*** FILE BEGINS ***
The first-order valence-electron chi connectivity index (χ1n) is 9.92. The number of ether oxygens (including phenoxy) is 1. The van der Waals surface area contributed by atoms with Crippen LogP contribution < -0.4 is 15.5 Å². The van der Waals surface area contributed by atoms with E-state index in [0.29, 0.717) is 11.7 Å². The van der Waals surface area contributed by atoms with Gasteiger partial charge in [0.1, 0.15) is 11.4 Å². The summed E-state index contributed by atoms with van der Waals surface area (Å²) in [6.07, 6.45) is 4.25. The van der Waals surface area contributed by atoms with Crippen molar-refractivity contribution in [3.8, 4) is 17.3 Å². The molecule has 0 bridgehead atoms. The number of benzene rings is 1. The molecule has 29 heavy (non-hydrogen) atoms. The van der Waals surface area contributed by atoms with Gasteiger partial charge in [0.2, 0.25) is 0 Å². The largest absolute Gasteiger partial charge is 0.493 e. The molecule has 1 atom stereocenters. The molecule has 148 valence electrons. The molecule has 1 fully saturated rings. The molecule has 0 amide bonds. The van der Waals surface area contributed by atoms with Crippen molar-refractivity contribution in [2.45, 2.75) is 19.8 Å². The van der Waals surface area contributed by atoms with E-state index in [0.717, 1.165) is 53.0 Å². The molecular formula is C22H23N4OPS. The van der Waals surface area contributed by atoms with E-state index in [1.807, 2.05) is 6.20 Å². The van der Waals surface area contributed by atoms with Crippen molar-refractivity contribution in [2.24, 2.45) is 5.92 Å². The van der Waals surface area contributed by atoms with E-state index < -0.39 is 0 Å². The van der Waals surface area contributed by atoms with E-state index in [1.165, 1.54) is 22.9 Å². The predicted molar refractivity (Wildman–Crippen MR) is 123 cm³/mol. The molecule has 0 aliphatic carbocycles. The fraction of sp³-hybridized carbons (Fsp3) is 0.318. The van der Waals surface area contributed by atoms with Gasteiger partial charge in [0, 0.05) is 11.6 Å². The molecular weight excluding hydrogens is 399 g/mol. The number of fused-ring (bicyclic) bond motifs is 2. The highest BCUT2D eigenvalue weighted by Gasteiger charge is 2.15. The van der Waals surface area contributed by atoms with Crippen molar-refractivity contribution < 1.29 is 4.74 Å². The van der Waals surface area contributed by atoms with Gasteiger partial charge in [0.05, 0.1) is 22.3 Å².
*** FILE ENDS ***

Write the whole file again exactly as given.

The first-order valence-electron chi connectivity index (χ1n) is 9.92. The number of ether oxygens (including phenoxy) is 1. The van der Waals surface area contributed by atoms with Crippen LogP contribution < -0.4 is 15.5 Å². The van der Waals surface area contributed by atoms with E-state index in [0.29, 0.717) is 11.7 Å². The van der Waals surface area contributed by atoms with Gasteiger partial charge in [0.1, 0.15) is 11.4 Å². The summed E-state index contributed by atoms with van der Waals surface area (Å²) in [6.07, 6.45) is 4.25. The van der Waals surface area contributed by atoms with Crippen molar-refractivity contribution in [3.8, 4) is 17.3 Å². The molecule has 0 bridgehead atoms. The number of benzene rings is 1. The molecule has 29 heavy (non-hydrogen) atoms. The van der Waals surface area contributed by atoms with Gasteiger partial charge in [0.2, 0.25) is 0 Å². The largest absolute Gasteiger partial charge is 0.493 e. The molecule has 1 atom stereocenters. The molecule has 148 valence electrons. The molecule has 1 fully saturated rings. The molecule has 0 amide bonds. The van der Waals surface area contributed by atoms with Crippen molar-refractivity contribution in [2.45, 2.75) is 19.8 Å². The van der Waals surface area contributed by atoms with E-state index in [0.717, 1.165) is 53.0 Å². The molecular formula is C22H23N4OPS. The van der Waals surface area contributed by atoms with E-state index in [1.807, 2.05) is 6.20 Å². The van der Waals surface area contributed by atoms with Crippen molar-refractivity contribution in [2.24, 2.45) is 5.92 Å². The van der Waals surface area contributed by atoms with E-state index < -0.39 is 0 Å². The van der Waals surface area contributed by atoms with E-state index in [1.165, 1.54) is 22.9 Å². The predicted molar refractivity (Wildman–Crippen MR) is 123 cm³/mol. The molecule has 0 aliphatic carbocycles. The fraction of sp³-hybridized carbons (Fsp3) is 0.318. The van der Waals surface area contributed by atoms with Gasteiger partial charge in [0, 0.05) is 11.6 Å². The molecular weight excluding hydrogens is 399 g/mol. The number of fused-ring (bicyclic) bond motifs is 2. The highest BCUT2D eigenvalue weighted by Gasteiger charge is 2.15. The van der Waals surface area contributed by atoms with Crippen molar-refractivity contribution < 1.29 is 4.74 Å². The van der Waals surface area contributed by atoms with Gasteiger partial charge in [0.05, 0.1) is 22.3 Å².